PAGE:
Blog Archives

Do Androids Dream of Electric Algebra?

Those aren't her eyes.

Sentient is a bit of a weird one. By plugging robots into your mainframe — and doing your best to keep things orderly when their growing awareness starts to kick back — you hope to position your company at the forefront of the sentient revolution. It sounds like the first act of a robot uprising story, not a game designed around basic algebraic operations.

It doesn’t help that the game’s setting is about as substantial as chalk dust. As a thought experiment, my gaming group redesigned the whole thing on the spot to be about trying to persuade our pal Geoff to do us a favor, wherein his mental states — things like “playing Angry Birds right now” and “has another question about the rules” — might begin to affect our collective mood. It worked just fine.

But that’s where Sentient sets itself apart, because in spite of its insubstantial fluff and algebra-based gameplay — or perhaps thanks to it — it’s a surprisingly excellent filler.

Read the rest of this entry


Yeah, it's ugly and tilted. That's what happens when publishers don't put out forward-facing box images. The whole world suffers.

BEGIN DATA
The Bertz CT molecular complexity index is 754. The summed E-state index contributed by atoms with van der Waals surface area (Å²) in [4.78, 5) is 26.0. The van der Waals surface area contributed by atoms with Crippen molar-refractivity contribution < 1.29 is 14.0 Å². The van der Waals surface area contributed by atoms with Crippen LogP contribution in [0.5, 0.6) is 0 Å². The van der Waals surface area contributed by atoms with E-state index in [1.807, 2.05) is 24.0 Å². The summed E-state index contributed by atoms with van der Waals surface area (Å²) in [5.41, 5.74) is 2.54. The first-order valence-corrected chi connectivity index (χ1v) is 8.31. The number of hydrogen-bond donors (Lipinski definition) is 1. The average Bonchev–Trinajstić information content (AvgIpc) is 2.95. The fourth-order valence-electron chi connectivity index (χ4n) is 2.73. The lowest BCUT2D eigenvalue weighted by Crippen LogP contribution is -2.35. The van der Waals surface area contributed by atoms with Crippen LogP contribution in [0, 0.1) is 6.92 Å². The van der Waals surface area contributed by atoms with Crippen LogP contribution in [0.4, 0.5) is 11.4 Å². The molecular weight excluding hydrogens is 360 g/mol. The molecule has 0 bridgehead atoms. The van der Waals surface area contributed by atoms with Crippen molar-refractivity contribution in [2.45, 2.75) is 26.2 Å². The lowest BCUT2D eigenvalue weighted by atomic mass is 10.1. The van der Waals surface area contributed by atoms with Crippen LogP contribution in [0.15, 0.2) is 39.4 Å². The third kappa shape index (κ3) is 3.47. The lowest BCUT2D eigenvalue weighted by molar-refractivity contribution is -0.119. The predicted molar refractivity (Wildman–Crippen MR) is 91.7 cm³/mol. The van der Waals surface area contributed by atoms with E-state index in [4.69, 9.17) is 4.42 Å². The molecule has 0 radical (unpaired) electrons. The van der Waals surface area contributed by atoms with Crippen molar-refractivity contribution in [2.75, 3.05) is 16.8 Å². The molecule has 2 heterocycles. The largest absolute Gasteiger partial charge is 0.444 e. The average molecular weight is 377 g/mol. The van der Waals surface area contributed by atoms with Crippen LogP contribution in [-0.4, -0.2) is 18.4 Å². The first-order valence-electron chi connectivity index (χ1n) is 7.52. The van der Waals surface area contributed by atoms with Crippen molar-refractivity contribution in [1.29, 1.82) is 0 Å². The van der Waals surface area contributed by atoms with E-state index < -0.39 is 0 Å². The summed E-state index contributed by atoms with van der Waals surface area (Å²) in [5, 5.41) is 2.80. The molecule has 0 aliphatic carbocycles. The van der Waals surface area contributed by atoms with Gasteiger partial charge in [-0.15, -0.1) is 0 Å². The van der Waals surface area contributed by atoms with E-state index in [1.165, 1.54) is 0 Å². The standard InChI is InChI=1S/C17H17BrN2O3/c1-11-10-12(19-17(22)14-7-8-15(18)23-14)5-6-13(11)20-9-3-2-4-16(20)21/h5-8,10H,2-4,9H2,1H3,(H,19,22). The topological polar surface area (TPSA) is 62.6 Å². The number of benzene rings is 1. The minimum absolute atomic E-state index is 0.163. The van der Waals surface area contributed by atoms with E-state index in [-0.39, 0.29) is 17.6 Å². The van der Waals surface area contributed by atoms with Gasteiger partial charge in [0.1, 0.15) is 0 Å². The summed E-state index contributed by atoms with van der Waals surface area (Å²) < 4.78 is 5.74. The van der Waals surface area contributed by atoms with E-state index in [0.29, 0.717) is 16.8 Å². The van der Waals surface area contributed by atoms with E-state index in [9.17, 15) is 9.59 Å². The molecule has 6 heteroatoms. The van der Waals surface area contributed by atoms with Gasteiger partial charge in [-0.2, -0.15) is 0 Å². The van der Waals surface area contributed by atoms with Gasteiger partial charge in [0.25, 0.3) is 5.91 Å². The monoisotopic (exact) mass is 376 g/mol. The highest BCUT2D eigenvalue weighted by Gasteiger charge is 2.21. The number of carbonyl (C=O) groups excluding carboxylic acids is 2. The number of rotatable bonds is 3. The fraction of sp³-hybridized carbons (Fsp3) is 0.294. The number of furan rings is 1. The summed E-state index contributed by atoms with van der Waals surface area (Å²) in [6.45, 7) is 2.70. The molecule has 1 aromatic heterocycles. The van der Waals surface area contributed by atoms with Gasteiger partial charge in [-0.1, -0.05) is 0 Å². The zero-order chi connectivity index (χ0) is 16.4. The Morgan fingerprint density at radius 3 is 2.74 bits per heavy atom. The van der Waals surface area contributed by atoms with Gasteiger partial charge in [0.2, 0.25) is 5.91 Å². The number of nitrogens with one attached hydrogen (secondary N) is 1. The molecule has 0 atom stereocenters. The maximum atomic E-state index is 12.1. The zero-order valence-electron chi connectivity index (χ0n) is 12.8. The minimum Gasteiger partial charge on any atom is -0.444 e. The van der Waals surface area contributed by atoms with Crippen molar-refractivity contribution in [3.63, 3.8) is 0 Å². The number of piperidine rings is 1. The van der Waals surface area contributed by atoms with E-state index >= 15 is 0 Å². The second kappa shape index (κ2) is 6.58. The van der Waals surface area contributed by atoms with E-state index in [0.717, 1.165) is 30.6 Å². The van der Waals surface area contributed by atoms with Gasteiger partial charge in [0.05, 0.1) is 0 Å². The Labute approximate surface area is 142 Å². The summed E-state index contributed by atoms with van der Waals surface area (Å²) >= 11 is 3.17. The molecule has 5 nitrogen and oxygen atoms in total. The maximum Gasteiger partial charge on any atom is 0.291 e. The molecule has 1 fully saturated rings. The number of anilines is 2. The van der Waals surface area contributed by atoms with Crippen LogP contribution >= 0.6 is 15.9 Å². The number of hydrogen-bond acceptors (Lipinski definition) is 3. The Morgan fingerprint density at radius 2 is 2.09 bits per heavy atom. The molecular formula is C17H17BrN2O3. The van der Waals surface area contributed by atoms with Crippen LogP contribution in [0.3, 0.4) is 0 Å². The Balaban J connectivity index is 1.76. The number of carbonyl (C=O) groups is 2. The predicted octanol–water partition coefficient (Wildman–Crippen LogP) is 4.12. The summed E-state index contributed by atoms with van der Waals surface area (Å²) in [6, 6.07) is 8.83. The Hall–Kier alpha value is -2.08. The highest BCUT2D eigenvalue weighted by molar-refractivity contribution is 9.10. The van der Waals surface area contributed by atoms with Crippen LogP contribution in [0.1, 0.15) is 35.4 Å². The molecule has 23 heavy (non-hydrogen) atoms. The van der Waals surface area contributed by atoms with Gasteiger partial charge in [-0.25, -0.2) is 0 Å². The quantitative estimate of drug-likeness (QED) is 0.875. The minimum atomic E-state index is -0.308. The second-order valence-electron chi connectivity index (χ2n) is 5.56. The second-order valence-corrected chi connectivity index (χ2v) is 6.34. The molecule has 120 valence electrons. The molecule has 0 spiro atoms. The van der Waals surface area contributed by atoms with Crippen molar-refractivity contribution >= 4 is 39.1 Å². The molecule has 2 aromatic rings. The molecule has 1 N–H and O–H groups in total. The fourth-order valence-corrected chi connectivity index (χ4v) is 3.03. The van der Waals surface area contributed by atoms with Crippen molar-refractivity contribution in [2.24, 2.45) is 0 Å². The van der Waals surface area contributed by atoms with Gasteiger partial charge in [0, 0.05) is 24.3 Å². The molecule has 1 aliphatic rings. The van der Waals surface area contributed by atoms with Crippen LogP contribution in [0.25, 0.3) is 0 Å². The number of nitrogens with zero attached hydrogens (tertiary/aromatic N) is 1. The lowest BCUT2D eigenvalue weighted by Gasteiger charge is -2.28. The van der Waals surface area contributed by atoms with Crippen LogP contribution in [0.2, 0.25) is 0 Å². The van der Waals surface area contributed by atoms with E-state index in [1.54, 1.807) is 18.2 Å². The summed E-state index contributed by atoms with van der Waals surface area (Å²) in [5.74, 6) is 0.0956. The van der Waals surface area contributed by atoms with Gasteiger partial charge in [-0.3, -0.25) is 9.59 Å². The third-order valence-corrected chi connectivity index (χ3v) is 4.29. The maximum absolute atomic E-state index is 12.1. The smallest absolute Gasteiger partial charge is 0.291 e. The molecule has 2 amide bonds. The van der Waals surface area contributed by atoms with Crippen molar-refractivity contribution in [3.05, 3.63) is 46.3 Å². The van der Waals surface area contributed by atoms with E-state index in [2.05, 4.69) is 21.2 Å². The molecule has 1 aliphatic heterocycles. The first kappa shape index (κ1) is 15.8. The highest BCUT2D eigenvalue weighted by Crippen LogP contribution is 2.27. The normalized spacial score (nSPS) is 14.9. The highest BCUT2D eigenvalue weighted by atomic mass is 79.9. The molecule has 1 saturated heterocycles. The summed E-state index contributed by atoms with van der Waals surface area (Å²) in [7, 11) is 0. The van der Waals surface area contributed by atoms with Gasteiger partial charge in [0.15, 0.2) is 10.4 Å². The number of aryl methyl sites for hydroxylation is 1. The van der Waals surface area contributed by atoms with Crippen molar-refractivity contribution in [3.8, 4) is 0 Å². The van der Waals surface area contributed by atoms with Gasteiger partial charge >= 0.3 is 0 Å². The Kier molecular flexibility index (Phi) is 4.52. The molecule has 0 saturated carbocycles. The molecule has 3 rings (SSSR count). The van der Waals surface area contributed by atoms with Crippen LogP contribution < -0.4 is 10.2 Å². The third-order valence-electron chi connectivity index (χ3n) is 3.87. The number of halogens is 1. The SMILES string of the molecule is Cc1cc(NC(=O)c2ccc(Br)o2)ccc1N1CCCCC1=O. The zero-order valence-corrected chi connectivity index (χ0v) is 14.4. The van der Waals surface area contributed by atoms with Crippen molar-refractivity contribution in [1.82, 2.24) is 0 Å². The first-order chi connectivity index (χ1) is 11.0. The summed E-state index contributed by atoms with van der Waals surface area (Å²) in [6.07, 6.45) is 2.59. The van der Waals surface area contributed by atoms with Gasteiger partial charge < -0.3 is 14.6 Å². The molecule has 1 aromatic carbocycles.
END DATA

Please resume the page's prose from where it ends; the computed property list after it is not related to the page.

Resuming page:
The best thing about Clank! is that it’s a deck-building game, which is one of those phrases I didn’t see myself using, right alongside “I wish I could take the bus more often” and “Cabbage tastes better when burnt.” And yet it’s the gospel truth. Clank! is a good game, maybe even a great game, and largely because it’s a deck-builder.

Then again, the worst thing about Clank! is also that it’s a deck-building game, so there’s that.

Read the rest of this entry

Ten Minutes to Kablooie

In the "kablooey" vs. "kablooie" debate, I've only come down on the side of the latter thanks to Hamster Huey.

Only a few weeks ago, I offered a review of five-minute game Meteor, arguing that it was one of the easiest games to put on the table for its brevity, simplicity, and real-time goodness.

Well, that review was apparently a thrown gauntlet, because I’ve been challenged to take a look at FUSE, another real-time game — ten minutes long this time — which I will never again type in all caps.

Read the rest of this entry